Nucleation and growth of FeS

The formation of iron sulfides is of immense importance in our environment, affecting sedimentary or ore deposit formation, heavy metal immobilisation and thus several global bio-geo-chemical cycles.

As such the reactions involving the formation and dissolution of iron sulfide phases in natural settings are key to controlling several global biogeochemical cycles (i.e., S, Fe, C) in both modern and ancient environments. The formation of pyrite (FeS2) – the principal geologically stable iron disulfide – via meta-stable Fe-S precursors (i.e., mackinawite and greigite) is fairly well understood. However, so far little is known about the reactions that control the nucleation and growth of the precursor Fe-S compounds that are crucial in the pyrite pathway. These include a series of highly reactive, often short lived aqueous clusters and also readily oxidised solid Fe-S compounds – among them FeSaq, or the poorly ordered FeSfresh or nano-crystalline mackinawite (nominally FeS) and greigite (Fe3S4). Although key intermediates in the transformation to pyrite, the molecular level understanding of their nucleation and growth kinetics and mechanisms remain currently largely unexplored.

This proposal focuses on the nucleation and growth of meta-stable Fe-S phases. They occur widely in the modern environment (e.g., deep sea vents, marine anoxic sediments), they have been implicated in the origin of life scenarios and are considered potential modern-day catalysts for CO2 conversion for climate change attenuation. This proposal will develop a new and better understanding of the fundamental physical-chemical concepts of mineral formation from solution for the Fe-S system. Through a combination of state-of-the-art experimental (and modelling at UCL) approaches, which now surpass the limitations of conventional techniques, we can follow the earliest stages of nucleation and growth of iron sulfide phases from solution at the scale at which they occur. These early events determine the eventual structures and properties of most Fe-S minerals, but until recent technological advances they have been impossible to investigate. We aim to follow the reactions from the emergence of the first building block in solution, through agglomeration into larger clusters, their aggregation into nano-particles and the eventual transformation into the final crystal. We anticipate that this project, investigating short-lived processes which are only now accessible to study through the development of high temporal and spatial resolution in-situ characterization techniques and High Performance Computing platforms, will lead to in-depth step-by-step quantitative insight into the iron sulfide formation pathways and enhance our fundamental understanding of how a mineral nucleates in solution.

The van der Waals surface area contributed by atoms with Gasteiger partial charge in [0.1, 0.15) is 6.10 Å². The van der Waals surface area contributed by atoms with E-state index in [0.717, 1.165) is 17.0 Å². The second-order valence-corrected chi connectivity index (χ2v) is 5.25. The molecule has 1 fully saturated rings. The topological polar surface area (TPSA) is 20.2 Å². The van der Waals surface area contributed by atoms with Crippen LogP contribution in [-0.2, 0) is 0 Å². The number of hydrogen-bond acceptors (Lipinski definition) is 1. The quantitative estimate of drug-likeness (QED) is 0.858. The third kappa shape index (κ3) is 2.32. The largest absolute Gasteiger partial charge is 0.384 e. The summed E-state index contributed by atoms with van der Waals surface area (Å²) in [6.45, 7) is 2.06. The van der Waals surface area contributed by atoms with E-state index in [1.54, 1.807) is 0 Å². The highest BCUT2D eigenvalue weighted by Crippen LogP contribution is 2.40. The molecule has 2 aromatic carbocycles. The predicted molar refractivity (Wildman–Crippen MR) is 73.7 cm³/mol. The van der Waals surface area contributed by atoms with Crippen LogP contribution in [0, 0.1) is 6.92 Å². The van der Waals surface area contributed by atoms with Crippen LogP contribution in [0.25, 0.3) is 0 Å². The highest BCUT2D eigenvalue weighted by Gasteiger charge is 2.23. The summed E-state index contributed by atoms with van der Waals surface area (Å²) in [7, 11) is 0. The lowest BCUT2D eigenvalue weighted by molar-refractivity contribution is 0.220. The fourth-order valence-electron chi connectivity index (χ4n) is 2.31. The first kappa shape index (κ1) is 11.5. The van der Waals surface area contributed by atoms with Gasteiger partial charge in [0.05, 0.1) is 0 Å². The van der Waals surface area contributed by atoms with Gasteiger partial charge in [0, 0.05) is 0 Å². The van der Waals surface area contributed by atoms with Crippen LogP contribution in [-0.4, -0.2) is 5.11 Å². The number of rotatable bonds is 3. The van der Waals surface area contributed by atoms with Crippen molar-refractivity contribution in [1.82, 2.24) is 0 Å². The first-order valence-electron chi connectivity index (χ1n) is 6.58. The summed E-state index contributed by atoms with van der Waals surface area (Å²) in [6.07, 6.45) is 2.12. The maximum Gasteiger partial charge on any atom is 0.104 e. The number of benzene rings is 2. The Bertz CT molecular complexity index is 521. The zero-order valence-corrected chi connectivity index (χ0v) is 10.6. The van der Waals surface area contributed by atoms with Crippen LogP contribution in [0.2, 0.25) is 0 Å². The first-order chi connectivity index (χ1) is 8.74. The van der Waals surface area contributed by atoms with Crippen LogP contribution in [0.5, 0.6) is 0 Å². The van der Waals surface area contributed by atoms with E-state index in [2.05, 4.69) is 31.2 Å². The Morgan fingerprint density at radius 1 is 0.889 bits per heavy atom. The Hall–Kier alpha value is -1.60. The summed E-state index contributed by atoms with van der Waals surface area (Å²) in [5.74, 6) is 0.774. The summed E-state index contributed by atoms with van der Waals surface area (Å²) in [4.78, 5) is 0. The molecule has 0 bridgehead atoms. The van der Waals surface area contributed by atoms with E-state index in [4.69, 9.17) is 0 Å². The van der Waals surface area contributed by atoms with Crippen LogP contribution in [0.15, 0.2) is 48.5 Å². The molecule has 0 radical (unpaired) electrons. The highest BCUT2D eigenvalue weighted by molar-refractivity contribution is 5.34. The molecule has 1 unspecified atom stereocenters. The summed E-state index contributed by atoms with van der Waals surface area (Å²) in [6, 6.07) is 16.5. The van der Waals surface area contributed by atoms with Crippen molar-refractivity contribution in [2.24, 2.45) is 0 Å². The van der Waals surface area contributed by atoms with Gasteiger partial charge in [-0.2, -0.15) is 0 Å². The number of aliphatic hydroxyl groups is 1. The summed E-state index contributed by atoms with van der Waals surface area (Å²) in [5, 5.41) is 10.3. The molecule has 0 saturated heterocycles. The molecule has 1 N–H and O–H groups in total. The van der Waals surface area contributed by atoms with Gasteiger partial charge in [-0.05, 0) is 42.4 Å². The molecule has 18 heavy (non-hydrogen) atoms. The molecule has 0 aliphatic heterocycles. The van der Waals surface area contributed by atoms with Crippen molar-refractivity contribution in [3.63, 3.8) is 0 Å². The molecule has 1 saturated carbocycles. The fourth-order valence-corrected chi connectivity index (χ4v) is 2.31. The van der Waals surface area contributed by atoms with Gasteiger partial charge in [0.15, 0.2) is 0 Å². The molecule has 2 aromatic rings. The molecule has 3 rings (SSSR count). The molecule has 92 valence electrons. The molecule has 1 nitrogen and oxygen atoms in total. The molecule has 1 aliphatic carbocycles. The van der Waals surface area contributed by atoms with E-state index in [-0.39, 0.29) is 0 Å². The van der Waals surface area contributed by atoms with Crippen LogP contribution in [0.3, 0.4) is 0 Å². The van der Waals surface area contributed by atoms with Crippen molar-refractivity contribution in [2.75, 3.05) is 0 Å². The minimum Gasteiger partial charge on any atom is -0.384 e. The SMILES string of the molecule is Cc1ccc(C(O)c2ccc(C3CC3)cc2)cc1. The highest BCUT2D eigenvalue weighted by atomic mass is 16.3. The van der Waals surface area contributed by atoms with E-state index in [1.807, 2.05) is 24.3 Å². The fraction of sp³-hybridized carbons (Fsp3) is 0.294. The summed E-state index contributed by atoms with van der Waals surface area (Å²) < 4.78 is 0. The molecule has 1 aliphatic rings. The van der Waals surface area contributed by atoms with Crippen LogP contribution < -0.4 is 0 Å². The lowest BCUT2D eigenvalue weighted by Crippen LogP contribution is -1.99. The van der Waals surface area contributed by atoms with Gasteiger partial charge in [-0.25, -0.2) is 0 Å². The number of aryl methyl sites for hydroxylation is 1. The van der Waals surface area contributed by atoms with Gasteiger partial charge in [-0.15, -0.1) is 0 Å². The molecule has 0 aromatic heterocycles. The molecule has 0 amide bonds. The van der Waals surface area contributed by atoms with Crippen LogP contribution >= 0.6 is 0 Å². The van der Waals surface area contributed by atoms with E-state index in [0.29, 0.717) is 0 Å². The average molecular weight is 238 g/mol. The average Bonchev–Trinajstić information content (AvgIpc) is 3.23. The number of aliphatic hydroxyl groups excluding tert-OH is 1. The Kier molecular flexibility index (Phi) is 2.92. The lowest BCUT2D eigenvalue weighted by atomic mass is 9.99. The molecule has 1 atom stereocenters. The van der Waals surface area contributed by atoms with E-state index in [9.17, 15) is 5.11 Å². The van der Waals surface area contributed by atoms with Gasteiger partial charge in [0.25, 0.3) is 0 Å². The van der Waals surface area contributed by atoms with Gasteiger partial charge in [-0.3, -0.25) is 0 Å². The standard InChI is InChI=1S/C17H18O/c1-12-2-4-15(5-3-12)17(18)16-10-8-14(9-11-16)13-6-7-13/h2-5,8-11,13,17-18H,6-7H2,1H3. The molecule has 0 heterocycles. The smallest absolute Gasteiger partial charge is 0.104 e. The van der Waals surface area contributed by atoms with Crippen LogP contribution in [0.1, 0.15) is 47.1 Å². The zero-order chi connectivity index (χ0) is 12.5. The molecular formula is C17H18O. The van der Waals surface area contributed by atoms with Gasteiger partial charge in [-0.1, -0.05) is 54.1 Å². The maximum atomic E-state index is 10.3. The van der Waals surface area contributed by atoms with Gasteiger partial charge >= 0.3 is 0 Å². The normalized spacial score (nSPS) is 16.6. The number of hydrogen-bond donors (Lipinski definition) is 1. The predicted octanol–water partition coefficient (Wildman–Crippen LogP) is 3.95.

The experimental side of this project In Leeds will follow and quantify the nucleation, growth and aggregation of Fe-S clusters and particles from solution and all the way to anhydrous mackinawite. This will be done via combining in situ and realtime synchrotron-based scattering techniques with high-resolution conventional and cryo-transmission electron microscopy (HR / cryo-TEM). The synchrotron work will be performed both at the ESRF (DUBBLE Beamline) and Diamond Light Source (Beamline 22). 

The ultimate goal of this project is to develop a new and better atomic-level physico-chemical framework that describes the reactions governing and controlling the solution-based nucleation and growth of Fe-S phases from the initial clusters and nuclei, to their subsequent growth and ultimate crystallization to mackinawite.


Ahmed, I.A.M., Benning, L.G., Kakonyi, G.,  Sumoondur, A.D., Terrill, N.J. and Shaw, S. (2010). Formation of Green Rust Sulfate: A Combined in Situ Time-Resolved X-ray Scattering and Electrochemical Study. <cite>Langmuir,</cite> 26 (9), 6593-6603.

Csákberényi-Malasics, D., Rodriguez-Blanco, J.D., Kovács Kis, V., Rečnik, A., Benning, L.G. and Mihály Pósfai, M. (2012). Structural properties and transformations of precipitated FeS. Chemical Geology, 294–295. ://